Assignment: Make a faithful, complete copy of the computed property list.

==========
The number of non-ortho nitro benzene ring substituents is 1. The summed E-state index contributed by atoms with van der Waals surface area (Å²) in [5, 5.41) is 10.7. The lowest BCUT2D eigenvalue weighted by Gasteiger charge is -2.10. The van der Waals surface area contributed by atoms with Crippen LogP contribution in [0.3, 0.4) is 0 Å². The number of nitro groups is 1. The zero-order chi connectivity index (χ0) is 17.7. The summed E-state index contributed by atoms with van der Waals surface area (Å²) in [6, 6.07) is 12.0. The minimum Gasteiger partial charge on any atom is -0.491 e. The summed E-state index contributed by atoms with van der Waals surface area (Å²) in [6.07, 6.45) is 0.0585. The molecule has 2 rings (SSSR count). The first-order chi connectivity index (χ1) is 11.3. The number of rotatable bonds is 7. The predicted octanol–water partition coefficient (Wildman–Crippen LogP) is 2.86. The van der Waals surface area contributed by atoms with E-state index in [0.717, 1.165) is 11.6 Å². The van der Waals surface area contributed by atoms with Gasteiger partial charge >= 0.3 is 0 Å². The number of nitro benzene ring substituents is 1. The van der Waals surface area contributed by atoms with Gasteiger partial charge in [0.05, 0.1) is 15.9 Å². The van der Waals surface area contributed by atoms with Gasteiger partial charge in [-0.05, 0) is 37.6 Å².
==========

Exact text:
The number of non-ortho nitro benzene ring substituents is 1. The summed E-state index contributed by atoms with van der Waals surface area (Å²) in [5, 5.41) is 10.7. The lowest BCUT2D eigenvalue weighted by Gasteiger charge is -2.10. The van der Waals surface area contributed by atoms with Crippen LogP contribution in [0.3, 0.4) is 0 Å². The number of nitro groups is 1. The zero-order chi connectivity index (χ0) is 17.7. The summed E-state index contributed by atoms with van der Waals surface area (Å²) in [6, 6.07) is 12.0. The minimum Gasteiger partial charge on any atom is -0.491 e. The summed E-state index contributed by atoms with van der Waals surface area (Å²) in [6.07, 6.45) is 0.0585. The molecule has 2 rings (SSSR count). The first-order chi connectivity index (χ1) is 11.3. The number of rotatable bonds is 7. The predicted octanol–water partition coefficient (Wildman–Crippen LogP) is 2.86. The van der Waals surface area contributed by atoms with E-state index in [0.717, 1.165) is 11.6 Å². The van der Waals surface area contributed by atoms with Gasteiger partial charge >= 0.3 is 0 Å². The number of nitro benzene ring substituents is 1. The van der Waals surface area contributed by atoms with Gasteiger partial charge in [0.05, 0.1) is 15.9 Å². The van der Waals surface area contributed by atoms with Gasteiger partial charge in [-0.05, 0) is 37.6 Å².